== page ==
As for the OP, it is impossible to tell what she needs. There is nothing wrong with an inexpensive bike. It will work just fine, and anything beyond the base level is just user preference. There is significant returns in $ from your bottom line Walmart bike up through the low to mid level entry bikes. Your price point of $1,500 is probably about right for diminishing returns on investment. I spent $1,200 OTD on my Specialized Allez Apex and am very happy. Your partner may not care for anything above Sora, and spending more is just for you. But then again she may grow refined tastes and that not work out. But think of it this way, you will lose a lot less money if you buy less bike up front, then sell it and upgrade vs. buying more bike up front and it going to waste.
 

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You can definitely find a new bike between $1100-$1300 w/Tiagra or Apex. You don't need to go carbon. Trek/Specialized/Giant/Scott/Cannondale all have bikes in this range. Also, check you LBS for 2012 closeouts, you can get a last years model discounted $200+. I know I just upgraded to a Cannondale Carbon Synapse and saved $450 by getting a 2012 model. Also when you buy from a bike shop, you get to know the people there and build a bond with them. They will properly fit you to the bike and will be there to meet your needs. If you say that you have that size of a budget, my vote is to buy new. I know I saw a Cannondale CAADX 5 with full 105's for $1150 just this past week. The deals are out there, just take the time and find the bike that will fit her the best.
 

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You say she does not even own a bike. So she sounds like a beginner. How do you even know if she likes to bike?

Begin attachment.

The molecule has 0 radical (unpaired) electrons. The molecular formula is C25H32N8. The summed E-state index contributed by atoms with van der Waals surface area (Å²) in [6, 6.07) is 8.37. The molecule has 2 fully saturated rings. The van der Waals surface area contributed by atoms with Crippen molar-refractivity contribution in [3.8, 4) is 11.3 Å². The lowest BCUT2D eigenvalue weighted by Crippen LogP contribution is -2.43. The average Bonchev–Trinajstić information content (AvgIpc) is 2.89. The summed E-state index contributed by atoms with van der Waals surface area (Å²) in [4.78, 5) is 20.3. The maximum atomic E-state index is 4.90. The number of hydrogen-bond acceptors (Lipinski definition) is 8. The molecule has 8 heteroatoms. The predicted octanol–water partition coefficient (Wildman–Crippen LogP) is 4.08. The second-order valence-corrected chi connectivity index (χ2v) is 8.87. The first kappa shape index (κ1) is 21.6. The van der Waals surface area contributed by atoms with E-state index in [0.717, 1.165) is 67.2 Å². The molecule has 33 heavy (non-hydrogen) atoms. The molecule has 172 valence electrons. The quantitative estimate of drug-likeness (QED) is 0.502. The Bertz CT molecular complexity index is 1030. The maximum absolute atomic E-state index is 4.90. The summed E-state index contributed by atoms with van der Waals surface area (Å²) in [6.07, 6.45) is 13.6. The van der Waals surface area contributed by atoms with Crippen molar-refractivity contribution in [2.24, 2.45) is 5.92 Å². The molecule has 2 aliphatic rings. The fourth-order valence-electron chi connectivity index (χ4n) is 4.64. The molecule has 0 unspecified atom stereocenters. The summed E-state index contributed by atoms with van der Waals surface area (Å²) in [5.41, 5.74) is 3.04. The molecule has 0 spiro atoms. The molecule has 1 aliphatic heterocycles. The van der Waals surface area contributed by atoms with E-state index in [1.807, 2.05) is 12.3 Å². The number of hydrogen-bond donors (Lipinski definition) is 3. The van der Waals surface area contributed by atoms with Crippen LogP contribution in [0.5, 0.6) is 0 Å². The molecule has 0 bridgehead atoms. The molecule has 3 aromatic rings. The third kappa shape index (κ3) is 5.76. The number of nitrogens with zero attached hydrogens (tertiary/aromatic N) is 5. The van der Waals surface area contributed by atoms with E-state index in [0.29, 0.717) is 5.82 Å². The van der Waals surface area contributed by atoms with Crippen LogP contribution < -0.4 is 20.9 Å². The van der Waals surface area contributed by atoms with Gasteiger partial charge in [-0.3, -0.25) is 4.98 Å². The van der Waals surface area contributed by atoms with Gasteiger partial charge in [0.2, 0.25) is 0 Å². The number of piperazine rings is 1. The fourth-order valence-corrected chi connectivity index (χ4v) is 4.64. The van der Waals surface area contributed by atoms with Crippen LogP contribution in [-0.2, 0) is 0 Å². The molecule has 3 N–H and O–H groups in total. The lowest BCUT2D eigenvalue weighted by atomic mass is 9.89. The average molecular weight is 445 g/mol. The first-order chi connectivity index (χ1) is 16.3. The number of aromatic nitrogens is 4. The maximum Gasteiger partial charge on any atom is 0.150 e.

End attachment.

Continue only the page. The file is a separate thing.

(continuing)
You need to start small. Just a Costco or Wally World bike will do for now. We all started on junk bikes and if we liked biking we didn't quit.
If I was just starting biking and had the great bike that I have now it would not have made any difference. I loved biking back then and I knew I had a crap bike but I went anyway just for the fun of it.
If you have lots of money none of the above advice will matter.
Just go into a bike shop and get what looks cool and make her happy.
That is how most things are done anyway.
 

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If you as a man (BF, DH etc) own and control the pastime, chances are the other half won't embrace it unless she takes control. down to the purchase. She has to want to buy a bike though. My DH pisses me off because he thinks road biking is lame (he MTBs, not my scene LOL), most of my female friends whose husbands ride don't really ride, they have great bikes that the DHs bought, they have $$ shoes and jackets and ****, but they don't own the activity.
My first bike was from bikes direct, well under $1500 105s and a bit of carbon. They have some great entry level that are even pretty light, but when I started riding I was using my 25 yr old mountain bike on the roads (I am old as dirt hough). I ride for exercise, not strava. Men and women are different in their motivation, women are plenty competitive, but maybe they don't want to compete with the man they sleep with every night, it gets old.
 

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$1500 can buy a fairly nice bike especially from Bikes Direct. Heck if you know she'll ride the bike you can spend an additional $195 and you can get a Titanium road bike with Sram Heat components from Bikes Direct; or at the same place another Titanium bike equipped with Sram Apex for just $1495.
 

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My wife's 505/130 showing athletic interest in cycling yet has no road bike. What's the point of diminishing returns for a new rider purchase with competitive spirit. I'm ball parking $1500.00 plus pedals shoes gear. Looking for the most product until ridden miles confirms riding is a hobby not theory, who gets the business. Recommendations appreciared.

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imo, and entry level 10-speed drivetrain... would be my minimum. That means Tiagra 4600
Specialized Bicycle Components

Forget used, craiglist, etc... a poorly fitted bike will be a waste of money as your wife will not be liking the ride...

Shop knowledgeable LBS to get a frame suited he her frame, and get fitted.

For pedals... I guess it's going to be a choice between MTB pedals or Road pedals.
 

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Spend around $2,000.00 and find her a 2012 bike that the LBS will significantly discount from around $3,000.00. This will cost you less in the long run because a $3,000.00 bike that you get for $2,000.00 will not need as much upgrading. If your wife is competative she will end up wanting the best, so get it while it is cheap instead of aftermarket; your wallet will thank you.